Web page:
It was the tradition that at the beginning of Passover, many people had gathered by the Sheshun gate, just in case this was the year when the Messiah might actually come.   These people were zealots, Jews who actively wanted to see the Roman Empire overthrown and Israel become independent again. Palm branches were a symbol adopted by the zealots that represented Jewish sovereignty.  This is also why they shouted Hosanna, roughly translated means “Please save us”, and finds its roots in Psalm 18. Like the palm branch, this is a phrase that was adapted by the zealots. It was their rallying cry, it was their political marketing slogan.   It was not a band of wide-eyed, innocent children that greeted Jesus and waved palm branches it was group of rebels. When we realize what was going on and what Jesus was declaring it is no wonder that verse ten of this morning’s scripture declares “the whole city was stirred.”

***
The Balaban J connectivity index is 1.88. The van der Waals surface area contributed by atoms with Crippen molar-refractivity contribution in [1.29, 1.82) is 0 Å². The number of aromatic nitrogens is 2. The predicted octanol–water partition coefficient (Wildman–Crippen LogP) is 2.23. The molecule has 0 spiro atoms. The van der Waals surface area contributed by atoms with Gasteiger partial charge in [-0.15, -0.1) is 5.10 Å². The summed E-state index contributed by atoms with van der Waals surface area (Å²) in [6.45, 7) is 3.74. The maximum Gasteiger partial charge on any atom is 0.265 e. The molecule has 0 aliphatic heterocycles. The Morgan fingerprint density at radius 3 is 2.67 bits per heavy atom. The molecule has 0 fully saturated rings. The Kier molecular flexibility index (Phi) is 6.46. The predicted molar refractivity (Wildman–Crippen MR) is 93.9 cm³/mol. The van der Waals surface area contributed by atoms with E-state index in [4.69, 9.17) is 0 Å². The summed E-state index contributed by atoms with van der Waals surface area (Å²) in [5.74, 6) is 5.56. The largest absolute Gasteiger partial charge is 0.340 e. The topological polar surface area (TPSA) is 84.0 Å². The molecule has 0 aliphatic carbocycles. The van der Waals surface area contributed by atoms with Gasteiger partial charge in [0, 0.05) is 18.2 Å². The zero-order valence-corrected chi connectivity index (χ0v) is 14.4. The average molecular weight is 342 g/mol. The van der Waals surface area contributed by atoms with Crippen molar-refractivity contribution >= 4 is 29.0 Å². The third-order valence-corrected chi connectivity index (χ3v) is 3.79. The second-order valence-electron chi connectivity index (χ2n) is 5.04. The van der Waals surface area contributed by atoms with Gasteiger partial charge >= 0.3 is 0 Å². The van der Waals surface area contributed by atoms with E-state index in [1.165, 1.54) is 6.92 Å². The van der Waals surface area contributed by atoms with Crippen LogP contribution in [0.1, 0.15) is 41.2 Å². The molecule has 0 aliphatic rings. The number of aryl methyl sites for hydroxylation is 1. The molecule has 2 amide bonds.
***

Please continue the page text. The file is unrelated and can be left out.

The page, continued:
Jesus was greeted by a group of rebels, but the zealots were ultimately disappointed. They were wanting a political insurrection, and that was the not the kind of rebellion that Jesus was leading.   Make no mistake though, Jesus is leading a rebellion. It is a rebellion against the oppression of sin and darkness, it is a rebellion of grace against legalism, and it is a rebellion of love against hate.   It is a rebellion built on hope. Jesus is Lord has always been a rebellious statement. If we live it out seriously, it is still a rebellious statement. Rebellion is an act that subverts the status quo, the way things are, in order to change it to something else.   The world we live in is broken and fallen, and any act as Christ followers we take to shine light or fix it is going to be perceived as upsetting the status quo. If we are following Jesus correctly, then someone will see it as being rebellious.